HENDERSON — Church Hill gets its name from a United Methodist Church where one of the first schools in Rusk County was started 1830ish. Like alot of little rural villages, it lost its school and post office and much of its identity as automobiles and improved roads made transportation to the county seat less and less of a haul.
Besides the volunteer fire department, the only thing left is Johnny Strong’s store which until a few weeks ago was an honest-to-goodness General Merchantile with a potbellied stove where old men gathered in the winter. In the summer, you can find the same old men out front napping in maroon upholstered bucket seats from an old van. The gas pumps are so old that one of them still has a sign that says “Leaded” preceded by “Un” written in magic marker. In this picture, taken in December when I returned home for Christmas, Johnny Strong thumbs through his plastic recipe box full of bills.
This is the nerve center of the community where one goes, for example, to hear whose in the process of cutting their hay or whose getting a divorce. This is not an exaggeration: If you happen to be in the vicinity of Church Hill someday and find cattle out of their fence walking a dirt road, you can call Johnny, provide a description and location and he’ll know who they belong to. And he’ll call the owner to tell him his cows are out. And he’ll help the owner round them up if she asks and there aren’t any customers to tend to.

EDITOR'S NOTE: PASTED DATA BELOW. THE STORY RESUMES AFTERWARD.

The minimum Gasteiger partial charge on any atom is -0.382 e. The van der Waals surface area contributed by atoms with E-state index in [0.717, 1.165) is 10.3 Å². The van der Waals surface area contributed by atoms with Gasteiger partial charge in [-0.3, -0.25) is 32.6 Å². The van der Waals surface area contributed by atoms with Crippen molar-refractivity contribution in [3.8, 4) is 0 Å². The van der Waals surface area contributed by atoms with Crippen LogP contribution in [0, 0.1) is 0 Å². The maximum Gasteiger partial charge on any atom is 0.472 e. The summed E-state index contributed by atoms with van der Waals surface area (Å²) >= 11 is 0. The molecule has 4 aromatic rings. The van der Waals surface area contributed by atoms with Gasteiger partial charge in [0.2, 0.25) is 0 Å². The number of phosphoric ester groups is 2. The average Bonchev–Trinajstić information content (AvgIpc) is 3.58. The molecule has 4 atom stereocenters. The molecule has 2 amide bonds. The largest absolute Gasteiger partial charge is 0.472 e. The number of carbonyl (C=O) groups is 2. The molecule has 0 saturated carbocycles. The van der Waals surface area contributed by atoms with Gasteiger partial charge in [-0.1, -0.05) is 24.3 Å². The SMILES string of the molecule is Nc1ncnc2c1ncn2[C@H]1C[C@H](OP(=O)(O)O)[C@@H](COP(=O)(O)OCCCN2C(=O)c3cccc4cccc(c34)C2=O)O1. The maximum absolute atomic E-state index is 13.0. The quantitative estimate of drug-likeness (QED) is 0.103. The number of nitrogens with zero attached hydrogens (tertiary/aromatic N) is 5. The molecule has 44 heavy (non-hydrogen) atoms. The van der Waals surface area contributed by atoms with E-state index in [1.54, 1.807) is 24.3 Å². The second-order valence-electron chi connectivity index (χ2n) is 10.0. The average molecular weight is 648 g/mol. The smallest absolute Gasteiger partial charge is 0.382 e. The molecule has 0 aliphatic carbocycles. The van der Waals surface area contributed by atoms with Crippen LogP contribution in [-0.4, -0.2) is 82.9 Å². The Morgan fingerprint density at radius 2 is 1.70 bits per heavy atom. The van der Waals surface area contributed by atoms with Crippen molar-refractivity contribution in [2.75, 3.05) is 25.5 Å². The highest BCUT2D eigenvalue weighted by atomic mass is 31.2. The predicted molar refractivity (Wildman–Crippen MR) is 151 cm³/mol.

About a month or six weeks ago, the store burned to the ground (with the recipe box inside). Because a safe under the counter was found opened in the rubble, they think it was burned to conceal a burglary. Rebuilding is out of the question so no one bothered to ask. Johnny is something like 83, his wife died a decade ago and even his youngest son is “retirement age.”
So I just about ran off the road yesterday when I arrived back home and saw Johnny Strong on top of a ladder finishing the tin roof of his new store. His 70-something brother was helping. Through Johnny Strong’s grit and purpose and, yes, strength, Church Hill is getting back more than a place to buy Wonder Bread, coveralls and range cubes. Church Hill is getting back a chance to stay Church Hill, at least for a few more years.
Dear Reader, if you are younger, you may notice something as you get older — that you find yourself sounding like the nostalgic, wistful old timer you used to listen to (if you were lucky) and roll your eyes at. Sometimes this is rooted in fact and sometimes it is not.
But this is something we all quietly fear is true: They don’t make them like Johnny Strong anymore.Email | Print
I don’t usually get teary eyed but this one did it for me. It makes me think of my grandfather who lived through the Great Depression then went to WWII, came home got a job and worked until the day he died. He never complained about anything and always made sure his kids wouldn’t have to live in a society with depression and war. Well so much for that but we can still learn from our elders.
I loved this story. Many of my early years were highlighted by grabbing an RC or Dr. Pepper out of the old cooler at the front of Johnny Strongs store while my Dad pumped the leaded gas into his old pickup. I was thrilled to read that they had rebuilt. Going ‘home’ just wouldn’t be the same without passing the old store.
Thanks for the great read!